Most of us think of eggs as a daytime meal. Besides the obvious breakfast, we'll have an omelet for lunch or spite our cardiologist with Eggs Benedict for brunch. But we don't make them for dinner.
There are conflicting points of view about the health impacts of eggs (cholesterol vs. protein and vitamins) and that's between you and your doctor. But if you do eat eggs, they can be a perfect weekday dinner for city cooks. Here's why:
- They're already in your refrigerator.
- They're quick to cook.
- Everyone's can be cooked to order.
- They're perfect for days when you get home late and want something easy to make but not so heavy that you'll have trouble sleeping.
- They're portion-controlled comfort food.
- They combine well with both everyday and special ingredients.
- They can be richly satisfying whenever you eat them.
- If it's just for you, who will know that the omelet is not art-direction perfect.
So what can you do with an egg besides just scrambling or frying it? Here are some ideas:
- Refrigerator omelet: make an omelet with whatever you may have leftover or on hand. Grate that last rind of cheddar (scrape off the mold first), dice the half-pepper that's in a baggie, shred pieces of fish or meat left over from last night's dinner.
- Scramble eggs with a spoonful of cream cheese added toward the end of cooking so that the cheese partially melts; add lots of freshly ground pepper.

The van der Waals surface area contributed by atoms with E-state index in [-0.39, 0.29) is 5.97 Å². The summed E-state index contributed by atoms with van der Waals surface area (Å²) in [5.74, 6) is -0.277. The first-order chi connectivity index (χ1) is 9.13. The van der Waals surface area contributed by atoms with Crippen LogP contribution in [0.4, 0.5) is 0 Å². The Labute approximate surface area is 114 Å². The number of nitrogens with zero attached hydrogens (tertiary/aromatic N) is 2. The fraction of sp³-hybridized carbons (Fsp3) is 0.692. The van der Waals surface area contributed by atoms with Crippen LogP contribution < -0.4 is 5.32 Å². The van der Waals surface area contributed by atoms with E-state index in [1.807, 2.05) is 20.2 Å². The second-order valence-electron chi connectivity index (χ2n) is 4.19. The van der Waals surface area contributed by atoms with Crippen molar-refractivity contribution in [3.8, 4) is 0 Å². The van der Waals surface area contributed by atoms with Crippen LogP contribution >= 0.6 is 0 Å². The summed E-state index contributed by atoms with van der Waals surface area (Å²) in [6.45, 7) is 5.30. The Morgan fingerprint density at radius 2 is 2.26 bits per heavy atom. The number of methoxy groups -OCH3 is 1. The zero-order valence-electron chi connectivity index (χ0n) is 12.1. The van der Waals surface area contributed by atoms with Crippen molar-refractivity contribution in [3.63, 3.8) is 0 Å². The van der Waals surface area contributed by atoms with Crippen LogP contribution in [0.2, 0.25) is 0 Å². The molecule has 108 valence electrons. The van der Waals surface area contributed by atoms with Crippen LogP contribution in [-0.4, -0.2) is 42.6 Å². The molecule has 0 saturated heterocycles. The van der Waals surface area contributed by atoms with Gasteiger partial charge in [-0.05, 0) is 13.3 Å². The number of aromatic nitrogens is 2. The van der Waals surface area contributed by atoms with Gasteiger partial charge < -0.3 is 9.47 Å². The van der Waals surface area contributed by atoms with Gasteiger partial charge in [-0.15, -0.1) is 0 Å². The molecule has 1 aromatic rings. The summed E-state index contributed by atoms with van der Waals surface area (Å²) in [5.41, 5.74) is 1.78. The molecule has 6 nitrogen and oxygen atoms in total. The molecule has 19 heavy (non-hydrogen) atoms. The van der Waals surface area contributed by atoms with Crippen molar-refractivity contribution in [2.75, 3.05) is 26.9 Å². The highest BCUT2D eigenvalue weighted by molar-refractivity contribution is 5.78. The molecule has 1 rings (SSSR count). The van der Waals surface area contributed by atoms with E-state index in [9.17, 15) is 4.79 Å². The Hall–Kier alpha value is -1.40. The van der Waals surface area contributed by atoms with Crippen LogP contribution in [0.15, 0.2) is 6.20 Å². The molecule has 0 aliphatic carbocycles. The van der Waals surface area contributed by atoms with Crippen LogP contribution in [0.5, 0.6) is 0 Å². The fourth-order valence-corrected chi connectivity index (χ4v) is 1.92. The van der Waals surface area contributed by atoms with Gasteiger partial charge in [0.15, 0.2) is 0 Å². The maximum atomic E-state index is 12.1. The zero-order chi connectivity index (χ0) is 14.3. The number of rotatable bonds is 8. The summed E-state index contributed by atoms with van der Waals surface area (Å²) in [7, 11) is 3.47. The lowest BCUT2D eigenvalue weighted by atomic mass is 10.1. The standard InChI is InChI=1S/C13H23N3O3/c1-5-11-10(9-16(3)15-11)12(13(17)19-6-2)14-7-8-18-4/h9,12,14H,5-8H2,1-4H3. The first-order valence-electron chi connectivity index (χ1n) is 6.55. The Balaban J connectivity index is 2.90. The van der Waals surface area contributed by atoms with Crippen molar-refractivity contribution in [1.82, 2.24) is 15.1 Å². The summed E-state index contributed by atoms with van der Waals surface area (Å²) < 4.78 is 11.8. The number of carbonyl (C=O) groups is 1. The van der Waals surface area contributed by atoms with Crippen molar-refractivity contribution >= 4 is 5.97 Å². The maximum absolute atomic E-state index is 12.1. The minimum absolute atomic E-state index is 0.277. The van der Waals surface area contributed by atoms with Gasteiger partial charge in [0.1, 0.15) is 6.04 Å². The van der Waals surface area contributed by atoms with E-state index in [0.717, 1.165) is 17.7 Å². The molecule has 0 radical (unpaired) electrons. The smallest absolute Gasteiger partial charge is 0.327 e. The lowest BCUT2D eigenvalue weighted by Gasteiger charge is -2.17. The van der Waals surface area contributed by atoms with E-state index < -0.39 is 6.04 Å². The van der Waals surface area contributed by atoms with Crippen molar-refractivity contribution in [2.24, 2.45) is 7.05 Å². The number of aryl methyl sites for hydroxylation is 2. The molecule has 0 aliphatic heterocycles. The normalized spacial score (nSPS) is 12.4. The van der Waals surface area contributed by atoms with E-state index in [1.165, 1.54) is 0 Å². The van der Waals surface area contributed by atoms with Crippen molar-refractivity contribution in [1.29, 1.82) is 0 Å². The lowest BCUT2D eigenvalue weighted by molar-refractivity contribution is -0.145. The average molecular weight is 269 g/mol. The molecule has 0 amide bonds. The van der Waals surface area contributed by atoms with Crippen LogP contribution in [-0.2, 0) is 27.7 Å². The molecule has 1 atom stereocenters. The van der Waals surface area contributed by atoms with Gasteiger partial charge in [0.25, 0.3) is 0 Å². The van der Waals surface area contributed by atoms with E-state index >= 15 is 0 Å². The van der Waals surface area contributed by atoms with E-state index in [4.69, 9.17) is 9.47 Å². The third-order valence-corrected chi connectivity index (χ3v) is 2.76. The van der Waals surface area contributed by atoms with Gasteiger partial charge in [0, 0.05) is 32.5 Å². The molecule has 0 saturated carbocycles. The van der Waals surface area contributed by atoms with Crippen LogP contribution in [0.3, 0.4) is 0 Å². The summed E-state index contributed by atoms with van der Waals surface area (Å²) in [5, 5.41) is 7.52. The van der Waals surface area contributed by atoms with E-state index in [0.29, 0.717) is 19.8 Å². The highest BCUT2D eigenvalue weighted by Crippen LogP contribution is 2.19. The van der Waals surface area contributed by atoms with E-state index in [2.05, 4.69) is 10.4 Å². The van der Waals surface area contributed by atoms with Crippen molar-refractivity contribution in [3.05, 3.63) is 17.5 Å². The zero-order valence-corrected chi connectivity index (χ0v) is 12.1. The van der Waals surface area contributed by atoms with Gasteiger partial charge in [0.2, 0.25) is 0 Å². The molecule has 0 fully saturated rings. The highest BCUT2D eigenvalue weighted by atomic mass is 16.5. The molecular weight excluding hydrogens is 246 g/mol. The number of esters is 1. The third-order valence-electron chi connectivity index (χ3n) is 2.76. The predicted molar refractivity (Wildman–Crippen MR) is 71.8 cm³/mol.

- Scramble eggs with your favorite herbs and a chopped tomato. Serve with a couple of slices of smoked salmon or a side of steamed green beans.
- A plate of steamed asparagus with a poached egg on top, plus shavings of parmesan.
- An omelet with chives served with a spoonful of salsa, or leftover pesto.
- Poached egg on a green salad with a couple of slices of crisply cooked bacon (you get the same flavors as a frisée salad with lardons but with less effort).
- Egg fried rice (a good use for leftover chicken or fish or rice).
- Fried eggs on a piece of baguette or sourdough bread with a slice of cheese and another of fresh tomato.
In other words, treat the egg as the centerpiece of the meal and add dinner-like ingredients and sides to it.
I finally appreciated an egg's dinner potential after watching Mark Bittman in his PBS television series, "Bittman Takes on America's Chefs." He was cooking with chef Gabrielle Hamilton and he did a riff on her impressive pasta handkerchief with poached egg. Hers was an act of refined virtuosity, but who has time to make huge squares of fresh pasta for a weekday dinner?
Bittman's version is a very simple, but profoundly satisfying combination of spaghetti, sliced ham, a runny egg and a dusting of parmigiano-reggiano. A kind of post-modern carbonara. It's easy to make, the ingredients might already be in your kitchen (okay, you could pick up a few slices of ham at the corner deli on your way home), and the flavors and textures are so perfect together that it's good enough for company. This is what I make for myself for dinner when my husband is out of town. In fact, I've never made it for him. How truly selfish of me. Please don't tell him.